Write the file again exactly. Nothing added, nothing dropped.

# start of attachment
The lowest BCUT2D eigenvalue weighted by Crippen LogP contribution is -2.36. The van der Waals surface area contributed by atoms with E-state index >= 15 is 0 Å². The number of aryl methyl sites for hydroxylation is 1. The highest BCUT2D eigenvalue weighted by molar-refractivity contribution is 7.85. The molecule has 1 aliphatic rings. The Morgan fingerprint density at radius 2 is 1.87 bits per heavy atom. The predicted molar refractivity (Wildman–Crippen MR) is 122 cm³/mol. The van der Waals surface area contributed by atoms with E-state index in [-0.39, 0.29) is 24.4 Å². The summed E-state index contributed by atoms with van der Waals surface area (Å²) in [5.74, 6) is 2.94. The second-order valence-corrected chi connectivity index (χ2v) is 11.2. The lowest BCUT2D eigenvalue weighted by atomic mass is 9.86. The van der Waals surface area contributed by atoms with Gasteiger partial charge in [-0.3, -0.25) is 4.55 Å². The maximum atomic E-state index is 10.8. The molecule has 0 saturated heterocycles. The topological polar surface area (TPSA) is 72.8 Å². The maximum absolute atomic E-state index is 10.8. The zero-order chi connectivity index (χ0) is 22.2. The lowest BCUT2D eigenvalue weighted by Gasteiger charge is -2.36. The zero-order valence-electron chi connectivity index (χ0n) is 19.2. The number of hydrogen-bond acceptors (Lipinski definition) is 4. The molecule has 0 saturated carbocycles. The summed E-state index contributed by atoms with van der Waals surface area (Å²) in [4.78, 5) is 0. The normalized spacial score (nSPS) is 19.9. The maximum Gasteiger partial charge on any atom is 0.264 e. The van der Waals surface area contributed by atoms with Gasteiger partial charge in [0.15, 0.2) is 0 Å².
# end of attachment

The lowest BCUT2D eigenvalue weighted by Crippen LogP contribution is -2.36. The van der Waals surface area contributed by atoms with E-state index >= 15 is 0 Å². The number of aryl methyl sites for hydroxylation is 1. The highest BCUT2D eigenvalue weighted by molar-refractivity contribution is 7.85. The molecule has 1 aliphatic rings. The Morgan fingerprint density at radius 2 is 1.87 bits per heavy atom. The predicted molar refractivity (Wildman–Crippen MR) is 122 cm³/mol. The van der Waals surface area contributed by atoms with E-state index in [-0.39, 0.29) is 24.4 Å². The summed E-state index contributed by atoms with van der Waals surface area (Å²) in [5.74, 6) is 2.94. The second-order valence-corrected chi connectivity index (χ2v) is 11.2. The lowest BCUT2D eigenvalue weighted by atomic mass is 9.86. The van der Waals surface area contributed by atoms with Gasteiger partial charge in [-0.3, -0.25) is 4.55 Å². The maximum atomic E-state index is 10.8. The molecule has 0 saturated heterocycles. The topological polar surface area (TPSA) is 72.8 Å². The maximum absolute atomic E-state index is 10.8. The zero-order chi connectivity index (χ0) is 22.2. The lowest BCUT2D eigenvalue weighted by Gasteiger charge is -2.36. The zero-order valence-electron chi connectivity index (χ0n) is 19.2. The number of hydrogen-bond acceptors (Lipinski definition) is 4. The molecule has 0 saturated carbocycles. The summed E-state index contributed by atoms with van der Waals surface area (Å²) in [4.78, 5) is 0. The normalized spacial score (nSPS) is 19.9. The maximum Gasteiger partial charge on any atom is 0.264 e. The van der Waals surface area contributed by atoms with Gasteiger partial charge in [0.15, 0.2) is 0 Å².